In June 2005, I published a collection of my short stories titled Life as Festival, in which I included the stories Ken Cooper had told me in 1993, that I named Eye-to-Eye. In my story, I used the name ‘Benny’ instead of Kenny.
In October 2011, early one Sunday morning, I walked for tea and scones at the Fort Mason café and bookstore, overlooking the Golden Gate Bridge and San Francisco Bay. Browsing through the used books section, I spotted an intriguing title—The Heart of the Sky: Travels Among the Maya, by Peter Canby. Thinking that my friend Nina — who had adopted a Guatemalan Maya daughter while living and teaching in Oaxaca — might enjoy it, I purchased it and returned home. Enjoying the book, I nearly read it straight through, until I came to page 311, where to my utter surprise, I read the following passage:
Later, back in San Cristobal, I spoke with a member of the delegation of Northwest Indians that had been visiting Lacanja. The man, a six-foot-five-inch, 250-pound Lummi Indian from Washington State named Cha-das-skidum, or Ken Cooper in English, was concerned that the Lacandons were losing their forest and that this would affect their spiritual well-being.
“When they’re young”, he said, “all indigenous people go into the forest and stay there until the forest speaks to them, until they become part of it. When that happens, the forest shows them how to get out. It’s like you guys. You didn’t get out of the forest because you were tough or smart. You got out because the forest was ready to let you go.”
On April 17, 2013 — having received notice of an April 6 anti-Indian conference, held near the Lummi Indian Reservation – the Cascadia Weekly published my letter to the editor titled ‘Givers and Takers’ on page 4 of the Earth Day issue. According to Paul de Armond’s sister Claire, it was the last thing Paul read before passing away on April 20, and the last time he smiled. In the April 23 issue, Cascadia Weekly’s editor wrote a eulogy to Paul titled ‘A Giant Passes Through’.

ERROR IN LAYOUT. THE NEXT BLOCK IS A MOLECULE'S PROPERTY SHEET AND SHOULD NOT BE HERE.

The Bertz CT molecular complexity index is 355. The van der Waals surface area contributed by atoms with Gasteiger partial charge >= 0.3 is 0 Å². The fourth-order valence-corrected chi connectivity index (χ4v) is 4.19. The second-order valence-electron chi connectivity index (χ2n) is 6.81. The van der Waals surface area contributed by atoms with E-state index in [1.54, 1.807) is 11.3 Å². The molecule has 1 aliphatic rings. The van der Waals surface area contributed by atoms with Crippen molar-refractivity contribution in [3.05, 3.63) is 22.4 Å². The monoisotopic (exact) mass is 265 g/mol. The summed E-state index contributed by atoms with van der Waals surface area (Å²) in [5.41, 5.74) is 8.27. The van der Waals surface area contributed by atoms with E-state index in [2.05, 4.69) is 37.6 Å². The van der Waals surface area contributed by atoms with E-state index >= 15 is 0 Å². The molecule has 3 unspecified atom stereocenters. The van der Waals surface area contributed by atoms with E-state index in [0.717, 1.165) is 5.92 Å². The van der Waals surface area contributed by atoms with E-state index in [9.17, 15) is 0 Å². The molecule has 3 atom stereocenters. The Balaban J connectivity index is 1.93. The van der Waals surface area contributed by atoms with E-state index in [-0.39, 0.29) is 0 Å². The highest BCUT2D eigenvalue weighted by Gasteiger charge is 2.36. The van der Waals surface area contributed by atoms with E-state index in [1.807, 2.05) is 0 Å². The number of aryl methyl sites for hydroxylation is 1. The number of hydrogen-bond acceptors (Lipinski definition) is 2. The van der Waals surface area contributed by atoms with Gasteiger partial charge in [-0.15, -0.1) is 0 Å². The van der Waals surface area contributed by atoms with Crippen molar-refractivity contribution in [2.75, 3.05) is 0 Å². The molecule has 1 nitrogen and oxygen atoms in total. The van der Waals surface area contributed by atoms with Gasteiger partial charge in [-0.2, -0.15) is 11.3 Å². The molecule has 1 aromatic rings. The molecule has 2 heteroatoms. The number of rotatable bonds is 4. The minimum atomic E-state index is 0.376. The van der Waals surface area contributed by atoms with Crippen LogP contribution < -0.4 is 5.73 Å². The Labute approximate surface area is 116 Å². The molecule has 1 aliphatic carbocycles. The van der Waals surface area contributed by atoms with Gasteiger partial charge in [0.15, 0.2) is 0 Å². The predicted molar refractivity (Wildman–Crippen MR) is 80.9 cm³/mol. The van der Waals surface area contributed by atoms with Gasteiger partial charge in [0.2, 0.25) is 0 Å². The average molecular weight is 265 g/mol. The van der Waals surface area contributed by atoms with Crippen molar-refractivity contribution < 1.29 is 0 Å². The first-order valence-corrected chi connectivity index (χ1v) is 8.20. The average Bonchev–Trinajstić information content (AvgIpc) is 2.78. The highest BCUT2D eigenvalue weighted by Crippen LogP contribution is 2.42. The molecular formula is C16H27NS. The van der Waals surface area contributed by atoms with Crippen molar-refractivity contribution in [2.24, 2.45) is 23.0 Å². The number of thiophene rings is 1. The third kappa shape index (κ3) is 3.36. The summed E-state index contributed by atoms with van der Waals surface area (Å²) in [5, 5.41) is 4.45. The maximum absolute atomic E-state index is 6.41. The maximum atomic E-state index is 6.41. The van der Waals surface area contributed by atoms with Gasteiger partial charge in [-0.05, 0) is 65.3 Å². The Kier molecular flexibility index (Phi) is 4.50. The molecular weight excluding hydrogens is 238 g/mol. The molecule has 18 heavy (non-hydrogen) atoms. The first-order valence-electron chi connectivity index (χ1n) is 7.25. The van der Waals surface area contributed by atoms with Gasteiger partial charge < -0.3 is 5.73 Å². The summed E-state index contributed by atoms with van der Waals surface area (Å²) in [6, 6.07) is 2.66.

On May 3, 2013, I received an email from a woman named Sandra Robson, who was involved in the fight against the proposed Gateway Pacific Terminal (GPT) at Cherry Point, a coal-export development opposed by Lummi Nation. Sandra was working closely with Sierra Club, as well as ReSources, a non-profit that successfully sued SSA Marine/Pacific International Terminals (parent of GPT) for violating the Clean Water Act, by illegally bulldozing an ancient Lummi burial ground and village site at Cherry Point.
On March 11, 2014, I got an email from a lady named Deborah Cruz, a Unitarian Universalist involved with Lummi Nation, who had read my May 5, 2013 article titled White Power on the Salish Sea: The Wall Street/Tea Party Convergence, published at IC Magazine. My article had been quoted in a January 2014 cover story by Sandra Robson at Whatcom Watch titled What Would Corporations Do? Native American Rights and the Gateway Pacific Terminal, with a footnote link that was forwarded to Ms. Cruz by Crina Hoyer at ReSources.
On March 12, 2016, Northwest Citizen presented Sandra Robson the Paul deArmond Citizen Journalism award. On April 1, 2016, Wrong Kind of Green published my special report titled Netwar at Cherry Point: White Power on the Salish Sea, a story about the pursuit of truth, democratic renewal, and the holy spirit.
In the concluding paragraph of my 2005 story Eye-to-Eye, I wrote the following about Ken Cooper:
A few years back, when Benny returned to the other world to share stories with his ancestors, I remembered these stories he told me over the phone one morning, while holding his drum and the photo I’d sent him of the new canoe carved by his childhood friend at La Push. He was thinking of maybe going back for a visit during the great gathering of tribal ocean paddlers from Canada and Washington that I’d told him I’d seen advertised while camping out there on vacation.
I don’t know if he made it back, but I like to think that he’s happy more people are starting to appreciate the values of cooperation, reciprocity, and sharing he grew up with. It would make him feel good.